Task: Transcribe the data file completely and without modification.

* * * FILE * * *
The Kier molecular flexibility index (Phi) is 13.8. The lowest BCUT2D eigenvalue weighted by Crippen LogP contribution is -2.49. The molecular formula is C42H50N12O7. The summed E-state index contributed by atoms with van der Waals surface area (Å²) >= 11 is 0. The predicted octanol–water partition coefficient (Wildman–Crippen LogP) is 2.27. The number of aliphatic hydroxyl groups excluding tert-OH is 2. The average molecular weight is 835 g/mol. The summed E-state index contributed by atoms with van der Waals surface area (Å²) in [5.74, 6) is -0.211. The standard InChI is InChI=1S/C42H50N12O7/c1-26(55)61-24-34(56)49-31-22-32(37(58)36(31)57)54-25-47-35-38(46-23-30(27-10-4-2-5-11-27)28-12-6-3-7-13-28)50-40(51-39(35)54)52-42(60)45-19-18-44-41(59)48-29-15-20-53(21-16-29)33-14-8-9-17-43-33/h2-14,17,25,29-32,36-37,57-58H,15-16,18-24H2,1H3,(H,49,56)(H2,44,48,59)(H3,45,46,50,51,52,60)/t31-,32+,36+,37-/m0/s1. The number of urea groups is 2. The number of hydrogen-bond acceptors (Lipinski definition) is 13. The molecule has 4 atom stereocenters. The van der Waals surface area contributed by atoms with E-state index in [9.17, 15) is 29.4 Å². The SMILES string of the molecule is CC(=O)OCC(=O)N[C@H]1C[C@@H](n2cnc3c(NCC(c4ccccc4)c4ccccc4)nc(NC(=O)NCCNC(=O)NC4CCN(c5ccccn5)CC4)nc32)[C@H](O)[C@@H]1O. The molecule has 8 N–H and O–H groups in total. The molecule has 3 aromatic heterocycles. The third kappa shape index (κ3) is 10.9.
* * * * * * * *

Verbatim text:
The Kier molecular flexibility index (Phi) is 13.8. The lowest BCUT2D eigenvalue weighted by Crippen LogP contribution is -2.49. The molecular formula is C42H50N12O7. The summed E-state index contributed by atoms with van der Waals surface area (Å²) >= 11 is 0. The predicted octanol–water partition coefficient (Wildman–Crippen LogP) is 2.27. The number of aliphatic hydroxyl groups excluding tert-OH is 2. The average molecular weight is 835 g/mol. The summed E-state index contributed by atoms with van der Waals surface area (Å²) in [5.74, 6) is -0.211. The standard InChI is InChI=1S/C42H50N12O7/c1-26(55)61-24-34(56)49-31-22-32(37(58)36(31)57)54-25-47-35-38(46-23-30(27-10-4-2-5-11-27)28-12-6-3-7-13-28)50-40(51-39(35)54)52-42(60)45-19-18-44-41(59)48-29-15-20-53(21-16-29)33-14-8-9-17-43-33/h2-14,17,25,29-32,36-37,57-58H,15-16,18-24H2,1H3,(H,49,56)(H2,44,48,59)(H3,45,46,50,51,52,60)/t31-,32+,36+,37-/m0/s1. The number of urea groups is 2. The number of hydrogen-bond acceptors (Lipinski definition) is 13. The molecule has 4 atom stereocenters. The van der Waals surface area contributed by atoms with E-state index in [9.17, 15) is 29.4 Å². The SMILES string of the molecule is CC(=O)OCC(=O)N[C@H]1C[C@@H](n2cnc3c(NCC(c4ccccc4)c4ccccc4)nc(NC(=O)NCCNC(=O)NC4CCN(c5ccccn5)CC4)nc32)[C@H](O)[C@@H]1O. The molecule has 8 N–H and O–H groups in total. The molecule has 3 aromatic heterocycles. The third kappa shape index (κ3) is 10.9.